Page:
Here's the opening ‘Affinity’ paragraph for the marketing proposal.
“Your research has identified that the majority of your customers only buy a part of their gardening requirements from your centre. The proposed marketing campaign employs classic retail marketing strategies to encourage customers to buy across a wider range of stock and products. Similar retail campaigns have delivered a 20% or higher increase in sales within the first year. (Please see the three case studies in Appendix 4).”
Section 3. Add three ‘desired outcome’ paragraphs
This section of the executive summary is designed to give senior decision makers an overview of how your proposed service will deliver their three most important desired outcomes. Notice how each point starts with the ‘customer outcome’ headline, to grab immediate attention.
“The proposed marketing campaign has three key elements;
To stimulate sales across the product range
When customers arrive at your centre they are handed a gardening guide relating to that months gardening activities. The guide will include time-limited offers to stimulate range purchasing and encourage return visits. An example of the gardening guide and special offers are shown in Appendix 1.
To increase customer visits
Customers will be invited to attend free gardening workshops, held on quiet mid-week trading days. The workshops will feature seasonal stock and related gardening products. Run by your expert staff, workshops will separately target novice and expert gardeners. (Example workshops, suggested by your staff, are shown in Appendix 2).”
To make your garden centre the customer’s first choice to visit
Customer will be invited to give their email address, to subscribe to receive a digital version of the monthly gardening guides. They will also be emailed weekly with details of the gardening workshops and special offers.”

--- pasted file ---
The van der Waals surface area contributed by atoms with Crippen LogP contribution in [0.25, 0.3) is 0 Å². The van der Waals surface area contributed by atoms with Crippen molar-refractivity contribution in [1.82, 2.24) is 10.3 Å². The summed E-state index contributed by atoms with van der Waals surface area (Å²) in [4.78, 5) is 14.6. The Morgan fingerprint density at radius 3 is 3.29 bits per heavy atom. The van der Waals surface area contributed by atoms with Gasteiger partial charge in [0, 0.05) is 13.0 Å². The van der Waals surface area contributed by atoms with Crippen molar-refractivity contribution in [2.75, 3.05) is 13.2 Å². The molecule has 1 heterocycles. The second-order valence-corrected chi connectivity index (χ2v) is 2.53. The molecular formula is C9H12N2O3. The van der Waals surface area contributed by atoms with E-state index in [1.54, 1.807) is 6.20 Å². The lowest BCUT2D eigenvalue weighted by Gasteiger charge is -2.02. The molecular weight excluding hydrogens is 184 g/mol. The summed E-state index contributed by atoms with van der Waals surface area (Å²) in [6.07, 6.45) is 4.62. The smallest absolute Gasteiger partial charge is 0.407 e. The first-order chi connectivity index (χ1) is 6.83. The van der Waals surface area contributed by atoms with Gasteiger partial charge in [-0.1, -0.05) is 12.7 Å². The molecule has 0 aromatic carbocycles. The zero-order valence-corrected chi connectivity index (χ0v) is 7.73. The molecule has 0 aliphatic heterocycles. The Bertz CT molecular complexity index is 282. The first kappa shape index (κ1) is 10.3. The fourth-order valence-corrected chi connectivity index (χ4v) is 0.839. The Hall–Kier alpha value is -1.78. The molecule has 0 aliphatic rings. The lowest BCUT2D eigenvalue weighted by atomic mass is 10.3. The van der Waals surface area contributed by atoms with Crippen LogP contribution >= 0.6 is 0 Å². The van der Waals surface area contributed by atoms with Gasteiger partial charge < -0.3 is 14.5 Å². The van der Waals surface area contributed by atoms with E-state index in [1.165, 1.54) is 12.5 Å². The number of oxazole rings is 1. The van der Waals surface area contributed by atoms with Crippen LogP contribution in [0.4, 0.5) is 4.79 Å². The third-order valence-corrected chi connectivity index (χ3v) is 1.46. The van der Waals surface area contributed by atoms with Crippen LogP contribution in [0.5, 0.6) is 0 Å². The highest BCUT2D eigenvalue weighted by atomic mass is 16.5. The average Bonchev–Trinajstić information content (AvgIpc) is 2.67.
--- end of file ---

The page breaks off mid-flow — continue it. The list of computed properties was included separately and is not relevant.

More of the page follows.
Section 4. Add one ‘concerns and fears’ paragraph
Have the senior decision-makers expressed any concerns or fears about running a promotional campaign or using your company? Are they worried about upsetting their regular customers? This is the place to dispel those fears.
“The objective of the marketing campaign is to help your customers to garden more successfully. Customers will see your staff as valued friends, building greater loyalty and encouraging more visits.”
Section 5. Summary and ROI justification
In this final paragraph you summarise what your marketing campaign will achieve for the customer, together with a financial justification if it is appropriate.
“The marketing campaign, with its educational theme, will encourage customers to visit more often and invite them to buy across your full range of plants, shrubs, gardening tools and equipment. Similar educational focused marketing campaigns have encouraged many customers to bring their relatives and friends, building your customer base and further increasing your revenue.”
It’s important to remember that the executive summary or introduction is about how the customer gains as a result of the purchase. It’s not about you!
In the next part of this series, writing the ‘Body Section’ of the sales proposal, you get the opportunity to boast about your capabilities and the features and associated benefits of your product or service. But here again, everything must be connected to what the customer wants to achieve. I’ll show you, step-by-step, how you drive nails into your competitor’s coffins.
Coming up in part four of ‘How to write a sales proposal or quotation’ - How to write a body copy section that drive nails into your competitor’s coffins
Review previous articles here:
© Author: Mike Kingston FInstSMM, April 2015